There are many different models that have been used to assess MCC. One notable method involves the use of methylene blue dye that has been instilled into the bronchus, with clearance measured by fiberoptic measurement of dye movement14. This method is limited by the ability to observe the movement of the dye, which is more routine in humans than in pre-clinical mouse models. Another notable method is synchrotron phase-contrast X-ray imaging (PCXI), which can be used to track individual particles in an airway. This method is relatively new and not widely accessible15. There are numerous ex vivo methods of assessing the airway by excising a trachea for video-microscopy, however these models provide little utility in human patients16. High resolution techniques for cilia imaging such as optical coherence tomography are limited in the same way17.
In this article, we present a reproducible method to measure MCC in vivo that has been used to measure lung clearances in myriad animal models, as well as study MCC in chronic obstructive pulmonary disease and assess the effects of immunosuppressive drugs18,19. This method tracks the clearance of the radiopharmaceutical 99mtechnetium-sulfur colloid (99mTc-Sc), an insoluble particulate radiotracer, after instillation into the lungs. The radionuclide can then be tracked using single photon emission computed tomography (SPECT)18,20. We have further refined this technique for measuring MCC by using dual modality SPECT and computed tomography (CT) imaging with co-localization of radioisotope counts to the lungs and measuring the decrease in these counts over 6 hours. Dual-modality imaging, with co-registration of CT and SPECT images allows for accurate localization of radiation counts to our region of interest, the lungs. Although we describe in detail the method for MCC measurement in mice, the protocol can be adjusted to study MCC in rats. The collimators would need to be adjusted as well as radiation dose. In our view, mouse MCC scans are more technically challenging due to the small animal size, but more useful than rats due to the large number of established mouse models of a number of human disorders. Additionally, due to their lower cost and cost of maintenance in animal colonies, a larger sample size is more feasible in mice.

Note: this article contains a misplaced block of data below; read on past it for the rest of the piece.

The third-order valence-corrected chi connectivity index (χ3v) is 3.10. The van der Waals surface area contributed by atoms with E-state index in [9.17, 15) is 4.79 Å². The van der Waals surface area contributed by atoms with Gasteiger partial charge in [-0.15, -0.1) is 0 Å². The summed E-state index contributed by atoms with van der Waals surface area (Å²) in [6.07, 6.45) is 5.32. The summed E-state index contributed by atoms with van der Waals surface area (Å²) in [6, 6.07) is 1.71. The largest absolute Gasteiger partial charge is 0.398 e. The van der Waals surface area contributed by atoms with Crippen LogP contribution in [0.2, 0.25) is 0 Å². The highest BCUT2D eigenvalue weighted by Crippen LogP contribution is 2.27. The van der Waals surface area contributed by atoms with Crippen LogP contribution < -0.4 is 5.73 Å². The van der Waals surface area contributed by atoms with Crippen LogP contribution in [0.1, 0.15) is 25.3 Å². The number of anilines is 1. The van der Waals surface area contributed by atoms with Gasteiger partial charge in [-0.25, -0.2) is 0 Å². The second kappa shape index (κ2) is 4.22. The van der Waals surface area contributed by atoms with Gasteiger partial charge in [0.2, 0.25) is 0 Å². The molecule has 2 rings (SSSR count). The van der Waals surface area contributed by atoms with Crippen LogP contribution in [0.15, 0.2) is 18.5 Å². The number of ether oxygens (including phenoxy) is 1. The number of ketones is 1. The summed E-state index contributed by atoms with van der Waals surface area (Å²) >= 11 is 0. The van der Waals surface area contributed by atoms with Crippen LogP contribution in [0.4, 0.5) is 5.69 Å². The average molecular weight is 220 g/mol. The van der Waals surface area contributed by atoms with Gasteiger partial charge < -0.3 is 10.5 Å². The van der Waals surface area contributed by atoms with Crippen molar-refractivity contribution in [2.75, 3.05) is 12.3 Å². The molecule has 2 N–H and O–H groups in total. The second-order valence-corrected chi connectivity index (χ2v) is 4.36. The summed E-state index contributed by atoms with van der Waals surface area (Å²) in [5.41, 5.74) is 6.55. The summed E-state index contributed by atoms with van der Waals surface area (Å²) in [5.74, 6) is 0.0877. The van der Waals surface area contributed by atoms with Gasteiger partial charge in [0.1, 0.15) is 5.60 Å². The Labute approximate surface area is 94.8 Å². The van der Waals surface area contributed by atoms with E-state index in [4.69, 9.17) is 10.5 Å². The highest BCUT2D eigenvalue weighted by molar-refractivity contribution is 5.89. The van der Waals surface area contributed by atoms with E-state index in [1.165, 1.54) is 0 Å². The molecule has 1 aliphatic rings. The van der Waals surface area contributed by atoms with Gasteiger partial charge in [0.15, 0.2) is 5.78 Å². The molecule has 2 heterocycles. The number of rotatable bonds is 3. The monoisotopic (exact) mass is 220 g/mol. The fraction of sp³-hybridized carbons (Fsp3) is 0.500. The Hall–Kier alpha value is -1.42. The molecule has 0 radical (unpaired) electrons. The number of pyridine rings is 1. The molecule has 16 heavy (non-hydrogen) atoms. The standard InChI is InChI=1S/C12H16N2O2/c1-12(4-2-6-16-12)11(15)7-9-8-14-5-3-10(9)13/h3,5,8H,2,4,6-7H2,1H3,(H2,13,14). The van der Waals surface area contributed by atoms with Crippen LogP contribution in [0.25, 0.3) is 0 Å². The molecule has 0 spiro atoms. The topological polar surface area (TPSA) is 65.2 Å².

The University of Pittsburgh’s Institutional Animal Care and Use Committee approved all animal protocols specified in this publication prior to undertaking any of these animal experiments.
NOTE: This protocol details how to perform in vivo mucociliary clearance studies utilizing radionuclide imaging with a dual-modality SPECT/CT scanner. The techniques demonstrated are running system calibrations, anesthetizing mice, tracheal intubation of mice, instilling the isotope into the lungs, dual-modality imaging, co-registration of these images, and analysis.
1. SPECT/CT system setup
- Design an appropriate workflow and set up prior to running experiments using living animals.
- Use a SPECT acquisition consisting of 60 projections with a step size of 6o between projections with a 40 cm radius of rotation. The CT acquisition consists of 220 projections with a 1.6o angle between projections.
- Ensure that the system has the correct MWB collimators for mice and SPECT imaging in place. If the inappropriate collimators are installed, use the collimator wizard to install the correct ones.
- Run the necessary system calibrations to prepare the system for use.
NOTE: The SPECT and CT components of the scanner need calibration. Calibrate the CT components using a source conditioning and a Dark/Light (D/L) calibration once a day, a Center Offset (COS) calibration every 2 weeks, and evaluate the x-ray hardware every month. The SPECT components need to be calibrated once a year.
- To evaluate the x-ray hardware, check the Evaluate X-ray hardware box during CT calibrations (Supplemental CT Calibration Menu).
- To perform source conditioning, check the Perform source conditioning box during CT calibrations (Supplemental CT Calibration Menu).
- To perform a D/L calibration, check the D/L box next to the CT acquisition protocol used during experiments during CT calibrations. Uncheck all other protocols (Supplemental CT Calibration Menu).
- To perform a COS calibration, replace the bed with the calibration ring tool, adjust the bed type settings to match in the motion control settings, and check the COS box next to the CT acquisition protocol used during experiments during CT calibrations. Uncheck all other protocols (Supplemental CT Calibration Menu, Supplemental Calibration Ring).